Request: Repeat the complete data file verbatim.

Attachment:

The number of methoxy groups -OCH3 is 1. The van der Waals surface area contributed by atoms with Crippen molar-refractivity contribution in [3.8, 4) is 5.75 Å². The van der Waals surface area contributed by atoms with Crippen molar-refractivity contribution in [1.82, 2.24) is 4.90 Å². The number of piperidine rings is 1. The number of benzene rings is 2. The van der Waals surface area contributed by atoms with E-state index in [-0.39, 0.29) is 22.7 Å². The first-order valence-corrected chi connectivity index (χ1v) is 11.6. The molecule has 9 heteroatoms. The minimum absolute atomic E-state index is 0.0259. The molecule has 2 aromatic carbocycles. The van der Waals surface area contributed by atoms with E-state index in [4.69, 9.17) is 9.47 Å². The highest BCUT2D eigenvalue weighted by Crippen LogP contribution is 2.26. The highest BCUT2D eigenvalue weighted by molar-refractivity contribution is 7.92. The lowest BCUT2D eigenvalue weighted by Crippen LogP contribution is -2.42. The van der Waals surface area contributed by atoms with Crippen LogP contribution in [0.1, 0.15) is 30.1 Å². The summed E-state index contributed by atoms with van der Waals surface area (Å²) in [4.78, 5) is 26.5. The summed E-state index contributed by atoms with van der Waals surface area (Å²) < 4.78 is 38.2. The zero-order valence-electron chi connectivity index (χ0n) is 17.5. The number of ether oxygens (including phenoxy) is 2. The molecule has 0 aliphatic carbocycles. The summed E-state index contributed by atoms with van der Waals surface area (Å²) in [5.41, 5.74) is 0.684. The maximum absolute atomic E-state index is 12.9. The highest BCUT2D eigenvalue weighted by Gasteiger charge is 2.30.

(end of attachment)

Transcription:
The number of methoxy groups -OCH3 is 1. The van der Waals surface area contributed by atoms with Crippen molar-refractivity contribution in [3.8, 4) is 5.75 Å². The van der Waals surface area contributed by atoms with Crippen molar-refractivity contribution in [1.82, 2.24) is 4.90 Å². The number of piperidine rings is 1. The number of benzene rings is 2. The van der Waals surface area contributed by atoms with E-state index in [-0.39, 0.29) is 22.7 Å². The first-order valence-corrected chi connectivity index (χ1v) is 11.6. The molecule has 9 heteroatoms. The minimum absolute atomic E-state index is 0.0259. The molecule has 2 aromatic carbocycles. The van der Waals surface area contributed by atoms with E-state index in [4.69, 9.17) is 9.47 Å². The highest BCUT2D eigenvalue weighted by Crippen LogP contribution is 2.26. The highest BCUT2D eigenvalue weighted by molar-refractivity contribution is 7.92. The lowest BCUT2D eigenvalue weighted by Crippen LogP contribution is -2.42. The van der Waals surface area contributed by atoms with Crippen LogP contribution in [0.1, 0.15) is 30.1 Å². The summed E-state index contributed by atoms with van der Waals surface area (Å²) in [4.78, 5) is 26.5. The summed E-state index contributed by atoms with van der Waals surface area (Å²) < 4.78 is 38.2. The zero-order valence-electron chi connectivity index (χ0n) is 17.5. The number of ether oxygens (including phenoxy) is 2. The molecule has 0 aliphatic carbocycles. The summed E-state index contributed by atoms with van der Waals surface area (Å²) in [5.41, 5.74) is 0.684. The maximum absolute atomic E-state index is 12.9. The highest BCUT2D eigenvalue weighted by Gasteiger charge is 2.30.